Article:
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Original Post:

Apple's recent slashing of the iPhone's price created quite a stir among the early adopters, who thought they'd been screwed. Personally, I have to go back to the basic Austrian premise that every transaction is a non-repeatable exercise of values: at the time of purchase, those who bought an iPhone valued the gadget more than they did their $600. The fact that the price is $200 cheaper a mere 10 weeks later is irrelevant -- neither the customer nor Apple had that information at the time. The early adopter said "this phone is worth six hundred bucks to me", and forked over the cash. In my opinion, they have nothing to complain about.

But complain they did. And just to show what kind of company Apple is, just a day after the announced price cut, this letter showed up on their website:

To all iPhone customers:

I have received hundreds of emails from iPhone customers who are upset about Apple dropping the price of iPhone by $200 two months after it went on sale. After reading every one of these emails, I have some observations and conclusions.

First, I am sure that we are making the correct decision to lower the price of the 8GB iPhone from $599 to $399, and that now is the right time to do it. iPhone is a breakthrough product, and we have the chance to 'go for it' this holiday season. iPhone is so far ahead of the competition, and now it will be affordable by even more customers. It benefits both Apple and every iPhone user to get as many new customers as possible in the iPhone 'tent'. We strongly believe the $399 price will help us do just that this holiday season.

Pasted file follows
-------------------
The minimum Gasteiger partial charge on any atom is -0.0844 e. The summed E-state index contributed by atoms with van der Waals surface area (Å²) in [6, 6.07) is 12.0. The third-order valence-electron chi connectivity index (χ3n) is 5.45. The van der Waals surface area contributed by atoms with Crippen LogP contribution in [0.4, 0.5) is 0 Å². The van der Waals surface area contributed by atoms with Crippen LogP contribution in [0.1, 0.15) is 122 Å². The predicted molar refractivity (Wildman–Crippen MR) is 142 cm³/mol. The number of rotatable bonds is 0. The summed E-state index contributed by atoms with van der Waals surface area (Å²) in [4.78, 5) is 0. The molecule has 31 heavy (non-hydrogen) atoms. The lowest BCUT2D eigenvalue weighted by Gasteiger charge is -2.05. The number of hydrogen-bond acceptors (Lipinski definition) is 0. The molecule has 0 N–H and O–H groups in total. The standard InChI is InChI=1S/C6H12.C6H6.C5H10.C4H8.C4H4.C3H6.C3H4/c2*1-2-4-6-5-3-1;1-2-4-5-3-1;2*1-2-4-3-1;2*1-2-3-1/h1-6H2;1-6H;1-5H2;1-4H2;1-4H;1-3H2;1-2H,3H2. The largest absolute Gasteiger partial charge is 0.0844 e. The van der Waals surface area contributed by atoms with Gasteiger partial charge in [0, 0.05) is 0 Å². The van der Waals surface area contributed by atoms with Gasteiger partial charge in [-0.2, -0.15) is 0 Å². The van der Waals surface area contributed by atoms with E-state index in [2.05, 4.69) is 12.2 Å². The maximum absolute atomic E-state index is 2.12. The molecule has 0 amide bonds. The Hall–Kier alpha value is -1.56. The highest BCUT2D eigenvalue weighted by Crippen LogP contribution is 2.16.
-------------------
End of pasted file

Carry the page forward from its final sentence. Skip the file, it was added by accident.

Second, being in technology for 30+ years I can attest to the fact that the technology road is bumpy. There is always change and improvement, and there is always someone who bought a product before a particular cutoff date and misses the new price or the new operating system or the new whatever. This is life in the technology lane. If you always wait for the next price cut or to buy the new improved model, you'll never buy any technology product because there is always something better and less expensive on the horizon. The good news is that if you buy products from companies that support them well, like Apple tries to do, you will receive years of useful and satisfying service from them even as newer models are introduced.

Third, even though we are making the right decision to lower the price of iPhone, and even though the technology road is bumpy, we need to do a better job taking care of our early iPhone customers as we aggressively go after new ones with a lower price. Our early customers trusted us, and we must live up to that trust with our actions in moments like these.

Therefore, we have decided to offer every iPhone customer who purchased an iPhone from either Apple or AT&T, and who is not receiving a rebate or any other consideration, a $100 store credit towards the purchase of any product at an Apple Retail Store or the Apple Online Store. Details are still being worked out and will be posted on Apple's website next week. Stay tuned.

We want to do the right thing for our valued iPhone customers. We apologize for disappointing some of you, and we are doing our best to live up to your high expectations of Apple.

Steve Jobs
Apple CEO

It isn't a $200 rebate, or any kind of rebate for that matter. But it's more than these customers are really owed. It just goes to show that even in the cutthroat world of the free market and the drive to make profits, businesses can and do try to make people happy. Apple's fan base is fanatically loyal. Actions like this only secure more loyalty, which is better for the company in the long run. I'll remember this the next time someone charges that capitalism produces only short-term thinking.